Sponsored Articles
by
More than a year after proclaiming that Rush were “basically done,” Alex Lifeson admitted he’s fin...
891 views
The Truth of Love With the world turning around we are subjects of its turn And, if its orbit, o...
1.1k+ views
The Reason I see you in the sun’s rays that on this earth fall In the clouds that decorate the s...
151 views
by
Welcome to Songs of the Week.  1. Black Belt Eagle Scout: "Loss & Relax"  Black Belt Eagle Sco...
387 views
by
What if I told you that everything you ever knew was an illusion and that we all live in a simulatio...
243 views
  • Twitter
  • Yahoo
  • Google
  • Live
  • Facebook
XSRadio
by on May 17, 2019
826 views

TOY on “Happy in the Hollow”

Child's Play

By Dom Gourlay

It's been an eventful year and a half for TOY. Having reached the end of their three albums deal with Heavenly Recordings in 2017, they eventually parted ways at the back end of that year. Nevertheless, their reputation as one of the most colorful and inventive bands on the London circuit preceded them, and it wasn't long before new suitors in the shape of Tough Love Records came on board. Already armed with a batch of new songs, the five-piece set about putting together arguably their most diverse yet collectively representative batch of recordings to date, culminating in fourth LP, Happy in the Hollow.

Comprised of 11 songs that traverse an array of genres including post-punk, Krautrock, folk, and avant-garde electronica, Happy in the Hollow is the sound of a band on a voyage of discovery and seemingly overjoyed at their findings.

"The album came together over a long period of time really," explains singer, songwriter, and guitarist Tom Dougall. "When we finished touring our last album [2016's Clear Shot] we immediately started writing for the next one. So we recorded some demos at the house in New Cross where me and Max [Barron, bass] live. The rest of the guys would come over and start building tracks up. Then we took them to record in the studio we'd built up in Max's new place. After that, Dan Carey very kindly let us use his Studio B in South London to mix the record and that's how the process evolved from start to finish."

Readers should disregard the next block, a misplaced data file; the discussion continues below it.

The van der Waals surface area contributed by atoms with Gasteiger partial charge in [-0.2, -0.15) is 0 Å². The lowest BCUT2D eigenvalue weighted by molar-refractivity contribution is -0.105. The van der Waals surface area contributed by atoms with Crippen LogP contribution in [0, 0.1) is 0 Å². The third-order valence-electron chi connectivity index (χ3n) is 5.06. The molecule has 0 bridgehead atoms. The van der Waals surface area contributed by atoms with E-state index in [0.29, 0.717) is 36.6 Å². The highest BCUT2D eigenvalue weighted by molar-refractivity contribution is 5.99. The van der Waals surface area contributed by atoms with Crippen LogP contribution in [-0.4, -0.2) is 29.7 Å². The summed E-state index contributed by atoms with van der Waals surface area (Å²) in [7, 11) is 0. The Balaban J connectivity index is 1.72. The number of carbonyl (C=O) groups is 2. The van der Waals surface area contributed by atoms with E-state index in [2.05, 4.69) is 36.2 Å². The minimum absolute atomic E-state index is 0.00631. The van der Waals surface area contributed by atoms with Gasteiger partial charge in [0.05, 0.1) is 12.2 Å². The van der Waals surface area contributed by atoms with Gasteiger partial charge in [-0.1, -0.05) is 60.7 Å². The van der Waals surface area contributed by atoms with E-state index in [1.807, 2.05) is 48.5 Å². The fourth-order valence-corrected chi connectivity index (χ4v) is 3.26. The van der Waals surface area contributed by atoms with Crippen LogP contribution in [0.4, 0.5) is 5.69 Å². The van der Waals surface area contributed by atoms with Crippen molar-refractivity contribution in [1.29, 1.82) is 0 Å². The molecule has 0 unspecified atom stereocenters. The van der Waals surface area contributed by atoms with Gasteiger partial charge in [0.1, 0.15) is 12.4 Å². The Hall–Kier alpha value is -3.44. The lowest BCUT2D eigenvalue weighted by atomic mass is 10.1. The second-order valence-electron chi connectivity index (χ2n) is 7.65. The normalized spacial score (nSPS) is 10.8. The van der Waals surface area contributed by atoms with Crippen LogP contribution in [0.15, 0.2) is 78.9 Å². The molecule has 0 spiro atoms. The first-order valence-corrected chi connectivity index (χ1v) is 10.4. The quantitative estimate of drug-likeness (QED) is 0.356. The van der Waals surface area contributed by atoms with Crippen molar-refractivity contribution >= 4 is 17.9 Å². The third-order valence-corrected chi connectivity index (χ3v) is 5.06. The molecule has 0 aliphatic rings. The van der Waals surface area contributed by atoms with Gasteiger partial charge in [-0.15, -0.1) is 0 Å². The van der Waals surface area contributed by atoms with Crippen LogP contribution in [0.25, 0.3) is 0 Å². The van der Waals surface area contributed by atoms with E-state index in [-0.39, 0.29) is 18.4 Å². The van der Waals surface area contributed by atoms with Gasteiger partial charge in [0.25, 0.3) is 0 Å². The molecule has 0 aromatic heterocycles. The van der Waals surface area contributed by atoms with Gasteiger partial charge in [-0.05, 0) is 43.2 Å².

Interestingly, some of the songs featured in the band's live set long before Happy in the Hollow had come anywhere near fruition.

"Both 'Sequence One' and 'You Made Me Forget Myself' go back several years," admits Dougall. "They definitely changed over time. As did most of the songs on the record. We added things here and subtracted things there. We experimented a lot with different constructions and sounds. Quite a lot of the tracks ended up sounding very different to how they'd started. We spent such a long time agonizing over this record, especially those songs that went through so many different versions. That's why it's a much more detailed record than any of its predecessors. It's more how we've always imagined ourselves sounding."

It also marks the first record where TOY (whose line-up is rounded out by Dominic O'Dair, Charlie Salvidge, and Max Oscarnold) have been responsible for the entire production process, as well as writing and recording. It's something Dougall isn't just immeasurably proud of, but actually sees himself doing more of in the future with not just TOY but other bands too.

"It was something we properly learned on this album, so we're keen for it to continue in the future," he says. "We know exactly how we want our music to sound and we knew exactly when the time was to stop. We pushed it as far as we wanted without having to deal with anyone else. Now that we've proved to ourselves we can do that there's no reason why we'd want to involve another party again. There's no reason why we wouldn't work this way again."

From a songwriting point of view, it was a very productive time for the band. Several of those demos didn't make it onto the record but that doesn't mean they won't be revisited in the future.